Thirty years on: Steve McCormack returns to his Alma Mater

Three decades after making the journey north to take his degree, Steve McCormack returns to Liverpool - and finds students working part-time, spending freely and being taught by Russian lecturers
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The Independent Online

Thirty years ago this autumn, I started my second year at Liverpool University, in the days of Old Labour, the Stranglers, duffel coats and desert boots.

Now, as my generation's children fill the lecture halls, I'm curious to see just how much has changed. So I decide to go back and, as far as possible, for 24 hours, to recreate the life I led in 1976.

I'm billeted in my old hall of residence, across the road from Penny Lane. Little has changed. There's some new furniture and an internet connection in the wall, but the built-in, chipboard cupboards, the disinfectant smell, and the communal loo and shower in the corridor live on. Warnings about meningitis symptoms, and fines for watching personal televisions without a licence catch my eye, as does the disappearance of payphone booths and the newspaper room. The car park, protected now by heavy steel gates, contains glistening Fabias and Polos, replacing dented Anglias and patched-up Morris Minors.

Before turning in, I make my way to a local pub to meet second-year maths and language student, Melissa Phair, 19, from Enniskillen in Northern Ireland. I remember it clearly as one of the first places I tasted new northern beers and heard the scouse accent, so strange to my Sussex ears.

But I discover this local flavour has gone, swept aside by the sheer numbers of students now swelling this city (90,000 at five separate higher-education institutions) and the homogenisation of young, pub culture. Here, it's students only, both sides of the bar, consuming the same heritage-lite range of beers and alcopops found in all their home towns.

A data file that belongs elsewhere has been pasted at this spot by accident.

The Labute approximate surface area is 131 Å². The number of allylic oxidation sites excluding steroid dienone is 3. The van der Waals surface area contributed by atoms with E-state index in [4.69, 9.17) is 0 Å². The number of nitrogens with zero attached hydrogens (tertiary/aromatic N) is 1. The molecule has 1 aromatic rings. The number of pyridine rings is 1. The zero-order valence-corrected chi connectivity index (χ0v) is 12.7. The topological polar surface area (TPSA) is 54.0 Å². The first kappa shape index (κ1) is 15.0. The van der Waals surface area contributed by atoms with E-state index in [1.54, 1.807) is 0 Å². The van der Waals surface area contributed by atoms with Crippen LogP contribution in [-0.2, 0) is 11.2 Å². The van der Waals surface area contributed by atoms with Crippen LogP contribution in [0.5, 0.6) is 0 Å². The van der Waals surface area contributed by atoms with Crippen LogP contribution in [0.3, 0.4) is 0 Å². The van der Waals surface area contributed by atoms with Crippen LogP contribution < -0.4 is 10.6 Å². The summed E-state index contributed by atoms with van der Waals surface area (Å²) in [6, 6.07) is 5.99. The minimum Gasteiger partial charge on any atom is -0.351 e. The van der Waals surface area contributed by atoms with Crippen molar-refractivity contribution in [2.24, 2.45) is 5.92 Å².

On airing these thoughts to Melissa and her friends, I learn that their social activity revolves around the student-night culture, where pubs across the city tailor their premises, prices, stock and events to fit the generic student taste. The phenomenon was around in the 1970s, of course, but to nothing approaching this degree.

The mix of people I'm surrounded by, though, reassures. The eight second-years, now sharing a couple of cramped houses near the pub, met in halls last year, come from all over the country and are studying a mix of subjects. Their rent is around £55 a head a week, (mine was £4) and most club together to get the internet installed in their digs. "We couldn't do without it," says law student Lisa Buckingham, from Rugby, who has to read five journals a week, with only two hard copies available in the faculty.

The background financial picture shows stark differences have set in with the passage of time. Now, they're calmly accumulating debt which might be re-paid within a decade, while we eked out a grant over a term or year. Blank looks greet my question on current budgeting limits, only one out of eight offering even a vague weekly figure.

"I'm past caring," says Melissa. "I don't think about it any more." Similar comments reveal lives of steady consumption, with no eye trained on exact outgoings. They know no one's asking for the money back in the near future, so why bother now if the eventual debts are a few hundred, or thousand, pounds either way?

Surprisingly, though, around half of those gathered have part-time jobs during term time, an almost unheard-of phenomenon in my day. Melissa works at a cocktail bar in town most weekends, others in pubs and restaurants. The reasons given vary ("I've got to eat." "I didn't save enough in the holidays."), and partially contradict the overall easy-come, easy-go attitude to money. But part-time work during term is now considered normal, which the romantic in me finds a sad intrusion on what should be a time of undiluted intellectual and social adventure.

The following morning, watching students amble towards lectures on a campus undergoing large-scale investment, in new buildings for academic, sporting and social purposes, I search for more anthropological change. Overall appearance suggests that fewer students now mark the shift from school to university by adopting a new image. In my day, Karl Marx beards and Alice Cooper hair abounded, and choice of clothes often conspicuously celebrated the absence of the diktats of school uniform. Now the extremes have melted away. As has the lugubrious bloke selling the Socialist Worker outside the Arts Library. He didn't manage to persuade many of us to join the class struggle anyway.